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Nanosensors for contactless temperature measurements in outer space have been created in Russia
Nanosensors for contactless temperature measurements in outer space have been created in Russia

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English

06 сентября 2023

Russian scientists have created luminous nanoparticles that can be used for high-precision measurements of ultra-low temperatures. These nanosensors are ideal for non-contact temperature measurements in outer space, the press service of the Russian Science Foundation (RNF) reported on Tuesday.

 

"The approach can be used in space research, because the temperatures in space are very low, and they cannot be accurately measured in the usual way. In this case, phosphor particles are proposed to be applied to the elements of the spacecraft skin while still on Earth, so that measurements can then be carried out in space with their help," the report says.

 

Nanosensors were developed by a group of Russian physicists under the guidance of Ilya Kolesnikov, a researcher at St. Petersburg State University. Nanoparticles made of vanadium and lutetium oxides interspersed with neodymium ions have phosphor properties: they are able to absorb infrared radiation falling on them and re-emit it.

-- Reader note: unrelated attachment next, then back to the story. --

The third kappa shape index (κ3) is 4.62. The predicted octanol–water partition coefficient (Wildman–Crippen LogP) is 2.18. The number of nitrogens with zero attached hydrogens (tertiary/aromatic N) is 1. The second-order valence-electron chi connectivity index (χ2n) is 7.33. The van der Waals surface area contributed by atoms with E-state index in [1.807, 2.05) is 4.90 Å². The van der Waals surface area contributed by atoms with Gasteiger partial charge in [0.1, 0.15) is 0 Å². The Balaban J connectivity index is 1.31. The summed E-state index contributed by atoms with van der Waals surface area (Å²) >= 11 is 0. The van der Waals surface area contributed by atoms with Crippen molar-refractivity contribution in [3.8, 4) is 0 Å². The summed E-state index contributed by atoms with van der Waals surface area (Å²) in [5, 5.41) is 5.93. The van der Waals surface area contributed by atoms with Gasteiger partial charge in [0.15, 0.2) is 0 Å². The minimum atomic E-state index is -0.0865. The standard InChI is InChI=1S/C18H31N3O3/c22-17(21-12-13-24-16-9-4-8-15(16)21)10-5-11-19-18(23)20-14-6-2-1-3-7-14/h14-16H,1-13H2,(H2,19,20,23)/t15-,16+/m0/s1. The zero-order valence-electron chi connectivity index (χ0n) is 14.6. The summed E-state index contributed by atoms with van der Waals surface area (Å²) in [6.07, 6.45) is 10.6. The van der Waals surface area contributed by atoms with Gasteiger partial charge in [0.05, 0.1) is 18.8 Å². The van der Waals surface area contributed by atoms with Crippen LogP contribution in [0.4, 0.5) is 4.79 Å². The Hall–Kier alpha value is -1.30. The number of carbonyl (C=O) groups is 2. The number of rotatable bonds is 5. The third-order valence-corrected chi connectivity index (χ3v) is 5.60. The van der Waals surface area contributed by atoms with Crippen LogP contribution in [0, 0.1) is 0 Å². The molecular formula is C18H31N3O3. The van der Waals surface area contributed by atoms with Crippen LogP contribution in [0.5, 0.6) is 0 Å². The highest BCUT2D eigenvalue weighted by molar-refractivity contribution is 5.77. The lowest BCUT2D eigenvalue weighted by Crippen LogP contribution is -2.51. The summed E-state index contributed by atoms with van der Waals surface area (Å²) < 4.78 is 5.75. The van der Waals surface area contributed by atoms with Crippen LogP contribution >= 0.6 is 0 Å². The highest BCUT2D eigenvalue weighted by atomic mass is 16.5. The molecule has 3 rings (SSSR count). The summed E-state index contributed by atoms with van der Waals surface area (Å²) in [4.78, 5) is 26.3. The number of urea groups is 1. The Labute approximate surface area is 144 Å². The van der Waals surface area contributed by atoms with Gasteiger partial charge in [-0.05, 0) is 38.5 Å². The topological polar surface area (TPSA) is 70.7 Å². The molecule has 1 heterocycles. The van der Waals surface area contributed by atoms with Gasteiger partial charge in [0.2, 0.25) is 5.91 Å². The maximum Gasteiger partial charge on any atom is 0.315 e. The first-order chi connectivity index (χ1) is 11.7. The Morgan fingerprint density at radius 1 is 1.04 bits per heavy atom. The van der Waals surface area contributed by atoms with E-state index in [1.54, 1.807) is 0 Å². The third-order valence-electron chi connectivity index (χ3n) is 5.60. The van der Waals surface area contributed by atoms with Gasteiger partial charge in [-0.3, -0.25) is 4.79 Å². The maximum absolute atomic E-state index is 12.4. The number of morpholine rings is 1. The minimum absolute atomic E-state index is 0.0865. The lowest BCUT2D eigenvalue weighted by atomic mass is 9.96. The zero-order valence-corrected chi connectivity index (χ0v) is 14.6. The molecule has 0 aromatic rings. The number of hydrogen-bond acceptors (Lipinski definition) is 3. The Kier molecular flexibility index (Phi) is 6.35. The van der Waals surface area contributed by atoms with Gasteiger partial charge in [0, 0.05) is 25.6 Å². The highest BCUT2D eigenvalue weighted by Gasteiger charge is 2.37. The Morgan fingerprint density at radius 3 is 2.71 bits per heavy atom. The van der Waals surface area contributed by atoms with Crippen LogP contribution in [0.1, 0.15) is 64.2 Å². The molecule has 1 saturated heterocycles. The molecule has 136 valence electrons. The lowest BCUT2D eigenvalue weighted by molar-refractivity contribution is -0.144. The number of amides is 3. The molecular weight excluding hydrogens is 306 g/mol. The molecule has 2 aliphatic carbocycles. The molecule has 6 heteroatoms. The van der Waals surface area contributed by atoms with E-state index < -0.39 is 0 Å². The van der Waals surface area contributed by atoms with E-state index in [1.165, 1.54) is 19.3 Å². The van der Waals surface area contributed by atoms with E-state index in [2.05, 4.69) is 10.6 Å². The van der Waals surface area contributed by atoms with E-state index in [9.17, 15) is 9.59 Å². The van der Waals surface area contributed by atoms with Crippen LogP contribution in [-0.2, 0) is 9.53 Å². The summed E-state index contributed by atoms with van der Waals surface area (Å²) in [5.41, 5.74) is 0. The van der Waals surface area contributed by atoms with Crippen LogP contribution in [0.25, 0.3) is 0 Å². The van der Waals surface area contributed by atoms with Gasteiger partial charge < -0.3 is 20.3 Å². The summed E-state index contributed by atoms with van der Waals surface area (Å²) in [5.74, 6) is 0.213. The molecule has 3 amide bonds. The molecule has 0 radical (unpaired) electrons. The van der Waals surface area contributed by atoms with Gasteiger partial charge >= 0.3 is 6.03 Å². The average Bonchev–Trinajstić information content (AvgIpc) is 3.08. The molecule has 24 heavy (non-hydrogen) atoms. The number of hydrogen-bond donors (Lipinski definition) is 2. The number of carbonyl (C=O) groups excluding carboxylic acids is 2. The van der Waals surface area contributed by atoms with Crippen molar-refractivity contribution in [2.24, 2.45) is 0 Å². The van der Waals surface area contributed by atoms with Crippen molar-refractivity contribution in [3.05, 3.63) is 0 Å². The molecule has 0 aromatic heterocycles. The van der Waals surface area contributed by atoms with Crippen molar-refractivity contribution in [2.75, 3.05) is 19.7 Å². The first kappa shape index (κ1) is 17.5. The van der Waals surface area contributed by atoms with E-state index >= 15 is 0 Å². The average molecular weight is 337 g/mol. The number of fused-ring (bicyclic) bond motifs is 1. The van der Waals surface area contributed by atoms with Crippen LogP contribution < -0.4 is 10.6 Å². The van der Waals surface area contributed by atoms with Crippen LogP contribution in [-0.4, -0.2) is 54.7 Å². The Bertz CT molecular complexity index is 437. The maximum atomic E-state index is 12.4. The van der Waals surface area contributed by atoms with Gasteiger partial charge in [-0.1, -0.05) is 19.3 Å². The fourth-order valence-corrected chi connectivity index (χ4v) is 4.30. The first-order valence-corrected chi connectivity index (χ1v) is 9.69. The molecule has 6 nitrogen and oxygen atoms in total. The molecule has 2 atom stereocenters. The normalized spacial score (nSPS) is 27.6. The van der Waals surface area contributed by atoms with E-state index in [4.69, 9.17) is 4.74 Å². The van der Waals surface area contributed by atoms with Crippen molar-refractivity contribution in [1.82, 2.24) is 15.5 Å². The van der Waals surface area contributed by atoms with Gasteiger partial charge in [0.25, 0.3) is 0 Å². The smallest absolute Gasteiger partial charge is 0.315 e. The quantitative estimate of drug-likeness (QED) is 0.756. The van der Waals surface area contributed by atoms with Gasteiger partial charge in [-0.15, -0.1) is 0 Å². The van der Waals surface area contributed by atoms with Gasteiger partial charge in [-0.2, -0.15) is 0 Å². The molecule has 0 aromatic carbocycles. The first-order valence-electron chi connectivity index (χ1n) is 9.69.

The nature of this radiation, as physicists explain, depends very much on the structure of the electron shells of neodymium ions. It varies greatly even with relatively small temperature shifts, about 0.1 degrees Celsius. This makes it possible to determine the ambient temperature by changing the luminescence spectrum of nanoparticles.

 

Experiments have shown that the particles remain functional at very low temperatures, about minus 253 degrees Celsius, which is only 20 degrees above absolute zero. This makes it possible to use "nanothermometers" in outer space, as well as for monitoring the state and conducting experiments with high-temperature superconductors.

 

Scientists hope that further research will help them improve the properties of nanoparticles and make it possible for them to work at even lower temperatures. Physicists hope that subsequent versions of nanosensors will work at minus 268 degrees Celsius, the temperature of liquid helium, which will allow them to be used to study the properties of a much larger number of superconductors and cosmic phenomena.

 

Source: TASS